Perceived Dangers of Youth Sports

Will you let your kids play (insert your sport)?

16% will hold their children from playing sports, specifically due to concussion risks, according to a Harris Poll survey sponsored by the American Osteopathic Association. 51% responded that they would allow their children to play on an organized team and the remaining 33% responded that it depended on the sport. Rugby had the lowest percentage of parents that would allow their children to participate coming in at 6%. Basketball had the highest at 66%.
There are stark differences between rugby and basketball and parents are aware of this.
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Why are kids injured more often in sports?


Over the last quarter-century, there has been a startling shift in how children are coached and trained in youth sports programs. Gone are the days when kids played multiple sports with breaks both during and between seasons. Today, kids specialize in one sport from increasingly young ages. At the same time, they are asked to perform at increasingly higher levels: USA gymnastics offers structured competition as early as age 4; Little League Baseball has training programs that start at age 5.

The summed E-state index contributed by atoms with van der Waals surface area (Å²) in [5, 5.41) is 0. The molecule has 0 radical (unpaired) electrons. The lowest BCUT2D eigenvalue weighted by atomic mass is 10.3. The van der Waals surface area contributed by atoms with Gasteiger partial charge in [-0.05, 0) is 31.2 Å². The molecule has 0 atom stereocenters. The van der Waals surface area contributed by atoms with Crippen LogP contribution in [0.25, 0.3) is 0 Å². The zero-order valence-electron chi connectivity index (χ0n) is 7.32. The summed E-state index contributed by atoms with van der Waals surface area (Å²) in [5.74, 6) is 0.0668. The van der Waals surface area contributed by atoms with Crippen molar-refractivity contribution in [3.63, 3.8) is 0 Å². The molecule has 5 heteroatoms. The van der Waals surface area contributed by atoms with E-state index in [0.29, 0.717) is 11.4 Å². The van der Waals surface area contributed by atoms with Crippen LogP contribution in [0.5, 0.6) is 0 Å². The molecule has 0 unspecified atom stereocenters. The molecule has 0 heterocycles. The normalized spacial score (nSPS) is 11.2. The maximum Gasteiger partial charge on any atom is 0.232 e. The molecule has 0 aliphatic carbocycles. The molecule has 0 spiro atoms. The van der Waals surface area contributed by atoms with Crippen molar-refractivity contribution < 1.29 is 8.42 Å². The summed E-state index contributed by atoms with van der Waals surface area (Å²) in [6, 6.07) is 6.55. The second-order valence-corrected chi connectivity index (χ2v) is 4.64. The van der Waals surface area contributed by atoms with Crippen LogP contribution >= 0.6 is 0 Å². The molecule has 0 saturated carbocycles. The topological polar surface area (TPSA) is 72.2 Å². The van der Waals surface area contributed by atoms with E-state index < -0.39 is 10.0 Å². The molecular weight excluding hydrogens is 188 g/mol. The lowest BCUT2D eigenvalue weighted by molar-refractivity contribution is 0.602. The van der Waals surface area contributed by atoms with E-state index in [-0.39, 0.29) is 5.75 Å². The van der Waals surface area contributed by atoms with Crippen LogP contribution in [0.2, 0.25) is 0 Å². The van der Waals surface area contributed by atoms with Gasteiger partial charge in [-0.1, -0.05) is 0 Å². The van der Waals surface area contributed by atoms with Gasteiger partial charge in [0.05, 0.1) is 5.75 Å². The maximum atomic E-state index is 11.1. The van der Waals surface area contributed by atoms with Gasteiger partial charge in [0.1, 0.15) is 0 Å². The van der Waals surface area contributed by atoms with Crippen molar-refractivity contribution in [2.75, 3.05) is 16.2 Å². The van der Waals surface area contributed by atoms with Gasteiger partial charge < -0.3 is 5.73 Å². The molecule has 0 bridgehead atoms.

The High Cost of Insuring Athletes by Steve Yahn

This is a huge problem in sports leagues of all levels.

The most glaring problem in the NCAA’s health care is that once a student-athlete is no longer enrolled in a university program and under scholarship, they no longer receive any medical help from their school, experts said. That is a big problem for former athletes who have injuries that limit mobility, affect quality of life and impede the ability to find jobs.

Read more here.